Last month I posted some photos of my daughter’s semi-formal attire, which was definitely not “regular.” She wanted to go to her first semi-formal dance as Big Bird, so we put together a dress with feathers and added coordinating accessories. It was interesting to drop her off and see the reactions of the other kids (and parents). Almost everyone got a kick out of it and several of the kids even wanted to get their picture taken with her. (I guess the feathered headband was just Vegas enough to make a great photo op at their casino-themed dance.)
At the dance, one girl told my daughter, “My mom would never let me wear that.” That really struck me. We made sure to follow the dress code, so the dress length and design were within the school’s guidelines. I can’t think of any reason that someone wouldn’t allow their daughter to go to a dance in a bright yellow dress and orange sneakers…except that she stood out (pretty dramatically) from everyone else.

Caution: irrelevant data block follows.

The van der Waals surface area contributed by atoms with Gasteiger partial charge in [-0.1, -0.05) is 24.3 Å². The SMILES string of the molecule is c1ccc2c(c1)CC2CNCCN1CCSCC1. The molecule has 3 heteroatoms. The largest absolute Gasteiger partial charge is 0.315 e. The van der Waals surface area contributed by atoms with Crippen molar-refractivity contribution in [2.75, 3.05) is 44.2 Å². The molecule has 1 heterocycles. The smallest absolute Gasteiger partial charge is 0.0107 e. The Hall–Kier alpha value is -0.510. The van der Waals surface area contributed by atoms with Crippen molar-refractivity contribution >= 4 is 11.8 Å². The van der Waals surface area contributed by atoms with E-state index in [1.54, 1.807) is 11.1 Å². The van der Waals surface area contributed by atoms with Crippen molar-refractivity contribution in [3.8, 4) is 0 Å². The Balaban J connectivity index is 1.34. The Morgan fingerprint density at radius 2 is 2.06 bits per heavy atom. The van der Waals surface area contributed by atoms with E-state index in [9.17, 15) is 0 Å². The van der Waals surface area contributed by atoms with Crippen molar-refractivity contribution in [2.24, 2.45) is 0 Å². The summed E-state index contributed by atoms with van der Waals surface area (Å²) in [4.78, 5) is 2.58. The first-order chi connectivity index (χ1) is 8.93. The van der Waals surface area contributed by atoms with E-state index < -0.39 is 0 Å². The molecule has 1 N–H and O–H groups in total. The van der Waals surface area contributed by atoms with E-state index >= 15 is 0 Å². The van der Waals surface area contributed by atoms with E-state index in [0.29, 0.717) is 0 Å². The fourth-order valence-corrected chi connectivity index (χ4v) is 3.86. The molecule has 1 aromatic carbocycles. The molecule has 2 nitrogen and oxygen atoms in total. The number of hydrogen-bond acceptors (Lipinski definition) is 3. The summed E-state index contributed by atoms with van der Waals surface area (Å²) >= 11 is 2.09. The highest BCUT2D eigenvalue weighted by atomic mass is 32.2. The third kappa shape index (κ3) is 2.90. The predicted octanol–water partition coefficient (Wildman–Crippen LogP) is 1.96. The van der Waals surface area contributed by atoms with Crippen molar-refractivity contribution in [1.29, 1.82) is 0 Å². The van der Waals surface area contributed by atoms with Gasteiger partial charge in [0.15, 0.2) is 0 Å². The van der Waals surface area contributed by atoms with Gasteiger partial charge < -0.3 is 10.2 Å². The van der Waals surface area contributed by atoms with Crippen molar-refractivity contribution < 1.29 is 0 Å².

You know how parents are always saying they know what’s best for their kids? I realized a while ago that I honestly don’t always know. I have my own ideas about things, my own taste and opinions, and every decision I make on their behalf is made through my eyes, even when I try to keep their best interests in mind. In this case, I’m pretty sure that this is the right thing to do, to support my daughter as she chooses to be different and to stand out. But I’m absolutely sure that making her wear what I like because I’m embarrassed by her choices would be the wrong thing to do. Why limit her to my sense of fashion or cripple her with my anxieties?
What if you make your kids live up to your expectations and they are capable of going much higher? What if trying to do someone else’s best makes you miss out on an extraordinary best that is yours alone? Consider that you have a chance to be extraordinary. What would that mean to you?
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